JERUSALEM (Jul. 24)
The government has apparently agreed to reduce jobs in the public sector rather than cut wages in order to implement emergency economic measures that have been blocked by Histadrut. It remains to be seen whether labor will concur.
The Cabinet, at a special session today ordered the dismissal of six percent of the civil service workforce — double the dismissals originally proposed — but backed off from a planned three percent wage cut that had run into bitter resistance from Histadrut, the trade union federation.
For the moment, Histadrut leaders are not threatening work stoppages or disruptions. But it is not certain they will passively go along with the sharper reduction of manpower. Histadrut Secretary General Yisrael Kessar and his aides have made it clear that they will not agree to arbitrary dismissals but will insist on negotiated reductions in the workforce in the interests of efficiency and streamlining various public projects.
They will also press for substantially higher severance payments to public employes than called for by existing labor contracts. The government has indicated it is prepared to pay 150 percent of the usual severance pay which is based on one month’s wages for each year of employment.
CONSEQUENCE OF THE CABINET MEETING
Another immediate consequence of today’s Cabinet meeting was that all wage-earners, including those in the public sector, will receive a 14 percent rise in their cost-of-living allowances next month. Originally, the government announced that public employes would get only an ll percent increase.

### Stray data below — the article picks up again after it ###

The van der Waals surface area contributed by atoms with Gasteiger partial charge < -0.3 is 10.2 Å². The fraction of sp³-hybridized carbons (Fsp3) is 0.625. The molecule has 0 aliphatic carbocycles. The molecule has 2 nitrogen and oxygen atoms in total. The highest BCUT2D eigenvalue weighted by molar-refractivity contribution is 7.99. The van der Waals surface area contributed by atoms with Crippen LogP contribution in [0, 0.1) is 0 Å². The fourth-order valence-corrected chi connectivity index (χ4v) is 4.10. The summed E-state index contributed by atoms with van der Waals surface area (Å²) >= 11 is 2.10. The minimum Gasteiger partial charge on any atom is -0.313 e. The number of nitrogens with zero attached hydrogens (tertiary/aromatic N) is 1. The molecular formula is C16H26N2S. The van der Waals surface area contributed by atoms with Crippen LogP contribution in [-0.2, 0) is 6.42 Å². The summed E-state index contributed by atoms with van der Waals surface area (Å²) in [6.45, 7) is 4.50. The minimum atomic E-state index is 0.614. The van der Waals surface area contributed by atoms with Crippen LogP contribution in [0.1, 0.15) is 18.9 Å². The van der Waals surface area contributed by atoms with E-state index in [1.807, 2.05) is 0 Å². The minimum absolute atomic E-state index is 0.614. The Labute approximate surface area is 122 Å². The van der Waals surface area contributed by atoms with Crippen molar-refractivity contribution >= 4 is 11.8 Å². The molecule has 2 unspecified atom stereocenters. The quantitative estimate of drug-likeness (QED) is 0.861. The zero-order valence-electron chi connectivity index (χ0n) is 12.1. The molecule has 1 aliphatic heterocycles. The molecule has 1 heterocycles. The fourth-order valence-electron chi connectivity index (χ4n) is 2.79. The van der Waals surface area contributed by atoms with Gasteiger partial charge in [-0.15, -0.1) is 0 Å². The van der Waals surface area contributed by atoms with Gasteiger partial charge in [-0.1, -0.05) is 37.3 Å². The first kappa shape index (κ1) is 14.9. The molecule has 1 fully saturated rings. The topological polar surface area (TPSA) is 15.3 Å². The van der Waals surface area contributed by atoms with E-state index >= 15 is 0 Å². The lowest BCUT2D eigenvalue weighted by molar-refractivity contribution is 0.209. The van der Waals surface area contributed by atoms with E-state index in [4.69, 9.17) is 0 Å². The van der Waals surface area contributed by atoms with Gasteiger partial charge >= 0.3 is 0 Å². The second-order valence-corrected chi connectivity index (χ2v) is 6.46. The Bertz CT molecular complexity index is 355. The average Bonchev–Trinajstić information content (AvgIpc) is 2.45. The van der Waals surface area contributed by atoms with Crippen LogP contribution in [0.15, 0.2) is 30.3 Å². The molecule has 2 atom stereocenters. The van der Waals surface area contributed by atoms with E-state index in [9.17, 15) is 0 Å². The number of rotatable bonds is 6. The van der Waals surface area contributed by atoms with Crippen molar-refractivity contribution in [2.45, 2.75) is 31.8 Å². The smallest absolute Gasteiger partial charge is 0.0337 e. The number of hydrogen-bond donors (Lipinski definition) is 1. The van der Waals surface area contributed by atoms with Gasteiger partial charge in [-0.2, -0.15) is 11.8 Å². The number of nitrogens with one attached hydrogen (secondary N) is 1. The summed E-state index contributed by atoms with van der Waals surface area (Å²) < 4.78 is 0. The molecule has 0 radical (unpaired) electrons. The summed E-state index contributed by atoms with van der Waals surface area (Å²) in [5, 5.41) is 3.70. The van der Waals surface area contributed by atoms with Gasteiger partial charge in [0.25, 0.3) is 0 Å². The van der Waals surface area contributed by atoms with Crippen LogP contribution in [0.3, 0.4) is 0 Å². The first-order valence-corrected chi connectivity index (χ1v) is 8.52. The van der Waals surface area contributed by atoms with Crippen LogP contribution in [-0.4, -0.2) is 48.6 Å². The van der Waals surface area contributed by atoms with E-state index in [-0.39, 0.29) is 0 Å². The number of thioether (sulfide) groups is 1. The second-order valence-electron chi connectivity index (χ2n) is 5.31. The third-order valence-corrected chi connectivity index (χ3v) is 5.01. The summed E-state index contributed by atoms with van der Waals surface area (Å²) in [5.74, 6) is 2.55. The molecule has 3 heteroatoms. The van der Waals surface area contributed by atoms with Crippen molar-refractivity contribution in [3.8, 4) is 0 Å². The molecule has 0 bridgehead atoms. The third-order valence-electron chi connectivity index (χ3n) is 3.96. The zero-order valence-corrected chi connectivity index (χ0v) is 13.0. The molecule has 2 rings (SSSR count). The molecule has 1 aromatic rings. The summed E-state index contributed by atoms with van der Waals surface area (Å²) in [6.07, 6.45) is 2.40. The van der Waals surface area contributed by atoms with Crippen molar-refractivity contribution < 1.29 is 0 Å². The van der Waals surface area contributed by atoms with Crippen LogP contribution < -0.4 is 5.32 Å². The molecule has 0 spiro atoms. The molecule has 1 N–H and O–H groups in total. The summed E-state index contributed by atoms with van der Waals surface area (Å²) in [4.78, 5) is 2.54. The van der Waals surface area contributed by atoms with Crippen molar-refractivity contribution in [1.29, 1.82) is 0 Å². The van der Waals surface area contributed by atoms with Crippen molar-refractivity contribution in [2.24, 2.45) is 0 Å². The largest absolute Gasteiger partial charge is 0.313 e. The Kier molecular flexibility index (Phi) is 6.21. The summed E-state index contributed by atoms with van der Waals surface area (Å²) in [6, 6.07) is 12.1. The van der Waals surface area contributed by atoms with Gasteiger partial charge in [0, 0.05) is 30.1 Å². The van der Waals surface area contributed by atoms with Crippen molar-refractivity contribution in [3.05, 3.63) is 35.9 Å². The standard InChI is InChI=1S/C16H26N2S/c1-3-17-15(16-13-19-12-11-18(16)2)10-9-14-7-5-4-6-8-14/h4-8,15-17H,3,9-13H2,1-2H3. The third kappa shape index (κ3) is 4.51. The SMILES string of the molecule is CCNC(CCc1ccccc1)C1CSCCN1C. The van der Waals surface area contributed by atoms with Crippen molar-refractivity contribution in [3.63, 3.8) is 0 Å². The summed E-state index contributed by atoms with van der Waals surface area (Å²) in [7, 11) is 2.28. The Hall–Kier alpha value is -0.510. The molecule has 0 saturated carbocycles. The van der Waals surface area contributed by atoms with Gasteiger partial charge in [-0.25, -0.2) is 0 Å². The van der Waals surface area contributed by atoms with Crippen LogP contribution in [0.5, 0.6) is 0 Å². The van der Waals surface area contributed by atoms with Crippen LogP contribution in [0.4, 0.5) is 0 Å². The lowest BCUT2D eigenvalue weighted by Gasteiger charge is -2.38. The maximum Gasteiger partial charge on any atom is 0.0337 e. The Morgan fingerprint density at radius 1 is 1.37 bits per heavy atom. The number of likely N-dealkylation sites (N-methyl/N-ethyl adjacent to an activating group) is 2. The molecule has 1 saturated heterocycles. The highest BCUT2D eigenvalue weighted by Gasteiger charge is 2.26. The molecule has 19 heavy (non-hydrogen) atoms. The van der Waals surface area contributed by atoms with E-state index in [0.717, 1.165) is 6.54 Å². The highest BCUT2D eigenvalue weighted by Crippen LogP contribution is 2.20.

The c.o.l. allowance is partial compensation for the sharp price hikes which followed the slashing of price support subsidies by the government at the beginning of July. Although it falls far short of full compensation for inflation, it is a result of Histadrut’s agreement to cuts in real wages to aid the economic recovery plan.
Substantial cutbacks of jobs in the public sector is also a crucial element. The Cabinet today ordered the various ministries to submit to the Treasury by Friday their plans to dismiss three percent of civil service employes, and by Sunday morning, lists of an additional three percent to be fired.
Deputy Premier and Housing Minister David Levy, the most outspoken Cabinet critic of the emergency economic program, chided his colleagues today for “folding up–as I predicted — in face of union resistance.”
He noted that not a single minister voted today in favor of going a head with the government’s original plan to implement steep cuts in both jobs and wages by administrative decree, as decided when a Cabinet majority approved Modai’s economic program on July l.
Modai refused to concede a government retreat. He said if the larger scale dismissals now planned are implemented, the economic goals will be achieved as well as, if not better than under the original program.